Wednesday, 2 March 2011

A Flock of UFOs

With an upcoming visit to Birmingham SITP from eminent UFOlogist, Nick Pope, I thought I would mention my own memorable sighting of a whole squadron of UFOs from about 10 years ago.

It was around 11pm one early autumn evening and I had gone outside into our garden in the residential suburbs of Rugby when I happened to glance above me into the clear dark starry skies. I was astounded to see way up almost directly above me a group of 6 identical craft with a stunted chevron shape - somewhat like that of a jet fighter, or a space shuttle but with slightly longer wings - speeding along at a remarkable rate. I immediately realised these were no conventional aircraft: they were eerily silent and there were none of the usual lights - instead they just emanated a dim orange glow. I watched them in awe as they flew sinisterly off into the distance, my heart pounding. Could this be the start of a Hollywood-style invasion??

And then the rationality kicked in...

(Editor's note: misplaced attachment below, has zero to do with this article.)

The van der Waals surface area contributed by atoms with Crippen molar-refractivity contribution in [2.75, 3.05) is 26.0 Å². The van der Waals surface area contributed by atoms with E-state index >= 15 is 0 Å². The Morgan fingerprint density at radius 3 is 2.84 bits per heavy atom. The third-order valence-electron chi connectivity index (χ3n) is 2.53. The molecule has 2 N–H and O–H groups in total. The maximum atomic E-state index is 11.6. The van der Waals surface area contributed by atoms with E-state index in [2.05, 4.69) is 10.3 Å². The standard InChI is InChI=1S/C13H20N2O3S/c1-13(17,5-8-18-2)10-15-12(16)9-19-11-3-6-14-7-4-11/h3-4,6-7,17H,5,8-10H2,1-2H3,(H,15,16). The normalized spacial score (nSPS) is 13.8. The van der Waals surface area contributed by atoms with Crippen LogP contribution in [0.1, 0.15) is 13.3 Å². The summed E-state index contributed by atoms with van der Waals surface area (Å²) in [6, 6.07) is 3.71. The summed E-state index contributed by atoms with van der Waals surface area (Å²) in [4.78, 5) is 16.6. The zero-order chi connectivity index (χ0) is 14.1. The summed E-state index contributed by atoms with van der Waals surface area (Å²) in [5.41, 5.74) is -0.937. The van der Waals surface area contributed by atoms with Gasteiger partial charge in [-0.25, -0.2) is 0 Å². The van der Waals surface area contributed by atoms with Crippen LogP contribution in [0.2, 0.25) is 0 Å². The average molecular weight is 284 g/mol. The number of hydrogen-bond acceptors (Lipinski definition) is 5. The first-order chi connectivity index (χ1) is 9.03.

Although I had been immediately convinced I had seen some form of vehicle, there was something about the flight formation that looked familiar. After a few moments it occurred to me it was exactly the same geometry V-formation as formed by a flock of gulls. And with that thought, all my misconceptions came toppling down...

The whole fantasy was seeded by my expectations of what I was likely to see (and perhaps an element of wishful thinking). While it was rather unusual to see gulls flying at that time of night, aircraft were commonplace - indeed the region is one of the busiest sectors of airspace in Britain.

Having locked onto that fallacious conjecture, my visual cognition then distorted all my perceptions to make it fit with its theory. Rather than seeing 40cm long birds flying at 30mph at a height of 40m (barely illuminated by the suburban sodium lighting), my sense of scale - totally deceived by the dim conditions - decided they were 60m long craft, 600m up and travelling at 450mph. The paucity of light fore-shortened the gulls wings and made it impossible to detect any flapping, which is why I didn't immediately recognise them - even as a keen birder! [Gull wingbeats are relative shallow and sedate anyway.]

Once the penny had dropped, it made me realise just how easy it is to be fooled. With my 20+ years of birdwatching experience I'd always considered myself to have well-honed observational skills, so I felt particularly embarrassed for making such an elementary error and for it taking so long to come to my proper senses. And it's funny how it wasn't until after the event, that my rational objectivity took over; while the "UFOs" were passing my sense of excitement seemed actively to suppress a more objective viewpoint...